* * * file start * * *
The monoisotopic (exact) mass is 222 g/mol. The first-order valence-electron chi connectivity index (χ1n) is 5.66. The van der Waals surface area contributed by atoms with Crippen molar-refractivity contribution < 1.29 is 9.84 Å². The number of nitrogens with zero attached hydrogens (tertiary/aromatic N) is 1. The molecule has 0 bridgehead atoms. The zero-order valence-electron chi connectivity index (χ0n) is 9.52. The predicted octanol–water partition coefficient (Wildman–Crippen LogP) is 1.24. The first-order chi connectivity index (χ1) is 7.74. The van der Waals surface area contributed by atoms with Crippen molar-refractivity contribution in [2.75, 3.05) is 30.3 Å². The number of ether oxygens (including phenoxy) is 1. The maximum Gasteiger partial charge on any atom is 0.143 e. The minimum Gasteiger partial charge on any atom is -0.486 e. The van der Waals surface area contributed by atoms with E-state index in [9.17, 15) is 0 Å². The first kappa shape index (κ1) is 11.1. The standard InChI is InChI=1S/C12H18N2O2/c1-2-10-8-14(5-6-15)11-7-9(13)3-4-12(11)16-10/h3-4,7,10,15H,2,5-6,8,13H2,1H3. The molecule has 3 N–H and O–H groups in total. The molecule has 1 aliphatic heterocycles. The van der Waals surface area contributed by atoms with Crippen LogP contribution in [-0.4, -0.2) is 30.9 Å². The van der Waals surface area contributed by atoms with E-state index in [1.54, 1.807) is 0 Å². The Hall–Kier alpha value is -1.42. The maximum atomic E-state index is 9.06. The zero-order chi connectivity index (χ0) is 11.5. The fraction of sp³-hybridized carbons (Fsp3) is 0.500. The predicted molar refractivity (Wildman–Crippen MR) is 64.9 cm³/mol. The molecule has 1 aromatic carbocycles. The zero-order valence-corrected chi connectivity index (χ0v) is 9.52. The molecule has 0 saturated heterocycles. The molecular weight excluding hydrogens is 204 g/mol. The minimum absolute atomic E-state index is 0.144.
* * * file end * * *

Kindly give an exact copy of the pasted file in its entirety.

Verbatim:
The monoisotopic (exact) mass is 222 g/mol. The first-order valence-electron chi connectivity index (χ1n) is 5.66. The van der Waals surface area contributed by atoms with Crippen molar-refractivity contribution < 1.29 is 9.84 Å². The number of nitrogens with zero attached hydrogens (tertiary/aromatic N) is 1. The molecule has 0 bridgehead atoms. The zero-order valence-electron chi connectivity index (χ0n) is 9.52. The predicted octanol–water partition coefficient (Wildman–Crippen LogP) is 1.24. The first-order chi connectivity index (χ1) is 7.74. The van der Waals surface area contributed by atoms with Crippen molar-refractivity contribution in [2.75, 3.05) is 30.3 Å². The number of ether oxygens (including phenoxy) is 1. The maximum Gasteiger partial charge on any atom is 0.143 e. The minimum Gasteiger partial charge on any atom is -0.486 e. The van der Waals surface area contributed by atoms with E-state index in [9.17, 15) is 0 Å². The first kappa shape index (κ1) is 11.1. The standard InChI is InChI=1S/C12H18N2O2/c1-2-10-8-14(5-6-15)11-7-9(13)3-4-12(11)16-10/h3-4,7,10,15H,2,5-6,8,13H2,1H3. The molecule has 3 N–H and O–H groups in total. The molecule has 1 aliphatic heterocycles. The van der Waals surface area contributed by atoms with Crippen LogP contribution in [-0.4, -0.2) is 30.9 Å². The van der Waals surface area contributed by atoms with E-state index in [1.54, 1.807) is 0 Å². The Hall–Kier alpha value is -1.42. The maximum atomic E-state index is 9.06. The zero-order chi connectivity index (χ0) is 11.5. The fraction of sp³-hybridized carbons (Fsp3) is 0.500. The predicted molar refractivity (Wildman–Crippen MR) is 64.9 cm³/mol. The molecule has 1 aromatic carbocycles. The zero-order valence-corrected chi connectivity index (χ0v) is 9.52. The molecule has 0 saturated heterocycles. The molecular weight excluding hydrogens is 204 g/mol. The minimum absolute atomic E-state index is 0.144.